‘Hustle’ movie review: Adam Sandler shoulders a clichéd NBA sports drama

A still from ‘Hustle’

A still from ‘Hustle’

There is a pop-culture notion that the mere presence of Adam Sandler can make a movie seem more attractive; Netflix sports drama  Hustle is also evidence of the same. Sandler stands tall as a basketball scout/coach eyeing greatness, and this is despite the glitz and gloss that comes in telling a story about the NBA, one of the planet’s most popular sporting events.

In  Hustle, Sandler is Stanley Sugerman, a yesteryear NBA player who currently works as a talent scout for the Philadelphia 76ers. Stanley’s aspiration of becoming the team’s assistant coach comes to an end when his well-wisher and the team’s owner Rex Merrick (Robert Duvall) passes away, and the latter’s cocky, short-sighted son Vince (Ben Foster) takes over.

Vince sends Stanley back on the road with a promise of making him coach if he spots someone exceptional. That talent happens to be in Spain in the form of Bo Cruz (played by real-life NBA player Juancho Hernangomez), a 22-year-old construction worker, a single father, and a devoted son, who plays basketball to ‘hustle‘ money. Stanley succeeds in persuading Bo to take a shot at the NBA; however, when obstacles stack up, the basket keeps getting farther and farther from the coach and the prodigy.

Blame the familiar, simple setting of  Hustle, but a few moments do remind one of others in the genre like The Karate Kid, Never Back Down, or Creed. Yet, screenwriters Taylor Materne and Will Fetters ensure that a few fresh touches keep our hopes up. For instance, though the routine ‘injured player becomes a coach’ sports drama motif is followed, the backstory is withheld for far longer. Even that pay-off moment doesn’t come off as exposition and instead adds value to the scene and Bo’s character arc. Similarly, an over-stretched training montage, that seems bearable only due to the music, camera movements and quick cuts, ends with a homage to Philadelphia’s own cinema icon Rocky Balboa’s famous step climb.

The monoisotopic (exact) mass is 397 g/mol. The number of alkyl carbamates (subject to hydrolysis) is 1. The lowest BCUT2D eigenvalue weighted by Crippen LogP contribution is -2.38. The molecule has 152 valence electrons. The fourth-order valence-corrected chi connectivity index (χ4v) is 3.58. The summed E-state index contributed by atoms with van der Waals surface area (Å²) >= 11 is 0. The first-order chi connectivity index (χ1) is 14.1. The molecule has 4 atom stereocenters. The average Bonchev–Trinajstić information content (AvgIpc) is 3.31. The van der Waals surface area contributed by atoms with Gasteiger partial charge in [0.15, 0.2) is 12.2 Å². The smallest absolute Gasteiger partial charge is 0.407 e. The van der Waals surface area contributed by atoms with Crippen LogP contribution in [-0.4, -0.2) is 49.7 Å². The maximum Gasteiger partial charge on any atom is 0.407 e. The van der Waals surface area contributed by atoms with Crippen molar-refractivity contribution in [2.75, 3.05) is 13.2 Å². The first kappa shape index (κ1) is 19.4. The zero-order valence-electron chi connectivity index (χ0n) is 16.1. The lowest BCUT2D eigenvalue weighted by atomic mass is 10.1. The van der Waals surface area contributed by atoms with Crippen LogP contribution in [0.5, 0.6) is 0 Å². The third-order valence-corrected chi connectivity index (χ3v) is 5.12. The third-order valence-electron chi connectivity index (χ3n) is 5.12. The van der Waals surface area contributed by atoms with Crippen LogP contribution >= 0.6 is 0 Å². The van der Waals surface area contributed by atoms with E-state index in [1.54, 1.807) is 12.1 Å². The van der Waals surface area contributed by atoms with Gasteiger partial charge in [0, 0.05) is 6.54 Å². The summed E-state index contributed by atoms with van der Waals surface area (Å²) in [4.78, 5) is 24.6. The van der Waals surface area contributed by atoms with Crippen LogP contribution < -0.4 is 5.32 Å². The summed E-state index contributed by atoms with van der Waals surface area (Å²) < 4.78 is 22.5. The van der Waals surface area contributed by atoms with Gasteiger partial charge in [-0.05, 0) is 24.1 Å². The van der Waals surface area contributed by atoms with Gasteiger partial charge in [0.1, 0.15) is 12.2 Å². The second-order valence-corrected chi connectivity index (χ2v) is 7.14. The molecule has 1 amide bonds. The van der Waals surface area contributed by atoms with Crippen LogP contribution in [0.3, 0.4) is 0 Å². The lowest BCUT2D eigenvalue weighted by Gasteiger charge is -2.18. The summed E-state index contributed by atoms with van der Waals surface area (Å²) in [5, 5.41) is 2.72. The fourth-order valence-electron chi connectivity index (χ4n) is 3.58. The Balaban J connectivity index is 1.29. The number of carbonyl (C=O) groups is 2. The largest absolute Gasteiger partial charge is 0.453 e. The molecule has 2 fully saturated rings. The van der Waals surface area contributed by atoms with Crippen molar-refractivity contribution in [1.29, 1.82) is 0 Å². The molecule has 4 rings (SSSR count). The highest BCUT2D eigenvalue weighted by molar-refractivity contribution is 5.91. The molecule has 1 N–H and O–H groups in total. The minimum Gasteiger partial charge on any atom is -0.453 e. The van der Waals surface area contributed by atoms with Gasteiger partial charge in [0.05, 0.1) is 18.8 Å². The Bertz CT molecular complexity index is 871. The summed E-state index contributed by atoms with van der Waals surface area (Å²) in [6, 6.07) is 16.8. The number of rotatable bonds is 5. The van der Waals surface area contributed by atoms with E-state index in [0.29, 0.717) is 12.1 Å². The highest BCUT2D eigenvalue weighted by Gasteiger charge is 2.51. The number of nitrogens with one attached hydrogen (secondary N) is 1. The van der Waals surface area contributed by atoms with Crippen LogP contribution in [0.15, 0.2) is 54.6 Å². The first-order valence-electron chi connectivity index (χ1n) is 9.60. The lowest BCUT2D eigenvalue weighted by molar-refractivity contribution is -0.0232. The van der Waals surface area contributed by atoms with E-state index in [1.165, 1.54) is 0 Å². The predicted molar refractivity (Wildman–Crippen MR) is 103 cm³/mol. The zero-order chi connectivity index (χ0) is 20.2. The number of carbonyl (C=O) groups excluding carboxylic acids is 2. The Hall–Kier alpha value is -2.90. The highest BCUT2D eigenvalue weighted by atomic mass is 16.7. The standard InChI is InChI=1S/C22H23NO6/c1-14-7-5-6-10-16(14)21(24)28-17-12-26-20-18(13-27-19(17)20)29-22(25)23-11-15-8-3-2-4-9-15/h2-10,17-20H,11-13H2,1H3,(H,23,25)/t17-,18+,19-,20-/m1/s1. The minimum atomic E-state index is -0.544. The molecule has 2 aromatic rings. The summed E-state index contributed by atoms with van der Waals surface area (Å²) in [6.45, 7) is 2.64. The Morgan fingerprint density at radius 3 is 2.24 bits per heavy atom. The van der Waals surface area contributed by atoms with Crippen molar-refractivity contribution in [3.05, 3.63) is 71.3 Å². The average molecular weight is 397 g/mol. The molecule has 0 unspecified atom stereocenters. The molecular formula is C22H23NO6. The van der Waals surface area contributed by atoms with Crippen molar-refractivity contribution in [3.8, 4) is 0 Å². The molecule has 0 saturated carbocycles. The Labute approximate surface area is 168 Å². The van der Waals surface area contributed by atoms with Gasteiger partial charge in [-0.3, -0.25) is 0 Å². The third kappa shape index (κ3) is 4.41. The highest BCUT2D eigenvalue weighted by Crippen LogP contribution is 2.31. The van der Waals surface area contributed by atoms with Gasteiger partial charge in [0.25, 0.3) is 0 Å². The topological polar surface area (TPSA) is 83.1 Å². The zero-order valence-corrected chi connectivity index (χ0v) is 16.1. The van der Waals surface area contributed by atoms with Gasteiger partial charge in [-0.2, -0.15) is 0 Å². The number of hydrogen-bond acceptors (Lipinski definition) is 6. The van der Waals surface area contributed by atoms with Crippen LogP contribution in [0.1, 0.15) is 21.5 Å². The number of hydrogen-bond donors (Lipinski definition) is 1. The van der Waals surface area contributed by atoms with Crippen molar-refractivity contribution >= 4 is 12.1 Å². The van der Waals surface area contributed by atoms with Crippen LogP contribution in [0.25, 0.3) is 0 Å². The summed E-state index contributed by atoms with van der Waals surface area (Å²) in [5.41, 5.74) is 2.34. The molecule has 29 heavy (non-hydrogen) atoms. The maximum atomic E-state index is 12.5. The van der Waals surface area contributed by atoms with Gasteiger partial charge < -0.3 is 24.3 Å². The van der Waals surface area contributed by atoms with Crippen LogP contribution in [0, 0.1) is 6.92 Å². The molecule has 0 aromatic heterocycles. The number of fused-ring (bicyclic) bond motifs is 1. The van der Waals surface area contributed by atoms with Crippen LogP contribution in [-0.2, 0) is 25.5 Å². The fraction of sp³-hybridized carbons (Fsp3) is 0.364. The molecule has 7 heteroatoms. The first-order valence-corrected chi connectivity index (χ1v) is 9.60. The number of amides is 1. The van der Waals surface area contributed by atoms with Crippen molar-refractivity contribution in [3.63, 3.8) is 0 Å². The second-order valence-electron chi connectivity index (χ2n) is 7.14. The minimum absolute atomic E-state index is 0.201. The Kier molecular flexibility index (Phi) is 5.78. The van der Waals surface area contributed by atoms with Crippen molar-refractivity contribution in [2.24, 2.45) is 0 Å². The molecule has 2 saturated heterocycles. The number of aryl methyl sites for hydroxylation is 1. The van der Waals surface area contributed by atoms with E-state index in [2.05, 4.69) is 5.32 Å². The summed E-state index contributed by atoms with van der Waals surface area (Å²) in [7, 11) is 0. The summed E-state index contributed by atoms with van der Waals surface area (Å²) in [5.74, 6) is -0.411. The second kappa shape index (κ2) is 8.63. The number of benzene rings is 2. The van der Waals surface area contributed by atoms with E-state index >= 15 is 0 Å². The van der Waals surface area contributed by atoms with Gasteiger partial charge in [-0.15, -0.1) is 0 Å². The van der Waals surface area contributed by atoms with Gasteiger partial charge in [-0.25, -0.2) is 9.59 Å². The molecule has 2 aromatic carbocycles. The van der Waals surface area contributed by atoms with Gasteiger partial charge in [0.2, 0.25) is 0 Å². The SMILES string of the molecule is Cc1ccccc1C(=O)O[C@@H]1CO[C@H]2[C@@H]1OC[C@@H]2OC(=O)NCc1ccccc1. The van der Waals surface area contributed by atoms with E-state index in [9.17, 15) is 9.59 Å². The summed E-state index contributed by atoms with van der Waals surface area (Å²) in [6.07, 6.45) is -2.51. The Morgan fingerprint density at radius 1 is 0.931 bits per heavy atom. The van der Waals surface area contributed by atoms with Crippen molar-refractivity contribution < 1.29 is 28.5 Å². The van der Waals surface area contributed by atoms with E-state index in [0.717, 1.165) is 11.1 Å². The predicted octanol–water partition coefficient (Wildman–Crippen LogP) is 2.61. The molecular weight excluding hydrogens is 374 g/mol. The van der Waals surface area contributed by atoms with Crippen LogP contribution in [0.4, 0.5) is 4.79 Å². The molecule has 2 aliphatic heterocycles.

Director: Jeremiah Zagar
Cast: Adam Sandler, Juancho Hernangomez, Queen Latifa, Robert Duvall, Ben Foster
Runtime: 117 minutes
Storyline: A basketball scout finds an exceptional talent and strives to get him drafted into the NBA

In its two-hour run,  Hustle‘s champion crutch is the beautiful coach-and-trainee relationship that is painted with broad strokes. While Stanley strives to make Bo believe in him, Bo struggles to believe in himself and the life that he is promised. As much as these two characters need each other to succeed for their mutual benefit, they are also empathetic to each other’s struggles and find larger meaning in each other’s lives. Such emotional arcs when spelt with care do top other momentary lulls in the narrative.

Not surprisingly, given Sandler’s presence, the humour works wonders in such a grounded film especially due to how organically they are brought in. Be it the running gag about Bo’s room service or Stanley’s daughter Alex’s (Jordan Hull) probable crush on Bo, nothing diverts the organic progression of events. The writers also manage to not tread fast on the sensitivity line. The room service gag might have become just another example of writers using one’s ignorance or the other’s condescension to gather laughs in a rags-to-riches story. However, the film doesn’t linger on these much and lets it add more curves to the character.

The character writing, as impressive as it is, is also disappointing for Bo’s backstory doesn’t get enough importance.  Hustle‘s sole reliance on its cinematography, editing, music, and good performances to make a better impact also becomes too evident as it never manages to break out of the writing cliches. Its brief moments of novelty can only provide so much of a breather. However, for fans of the NBA, frequent surprises in the form of cameos by NBA stars are to be looked out for. And as for Sandler... it’s yet another four-pointer.

Hustle is currently streaming on Netflix

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Printable version | Jun 13, 2022 2:51:38 pm |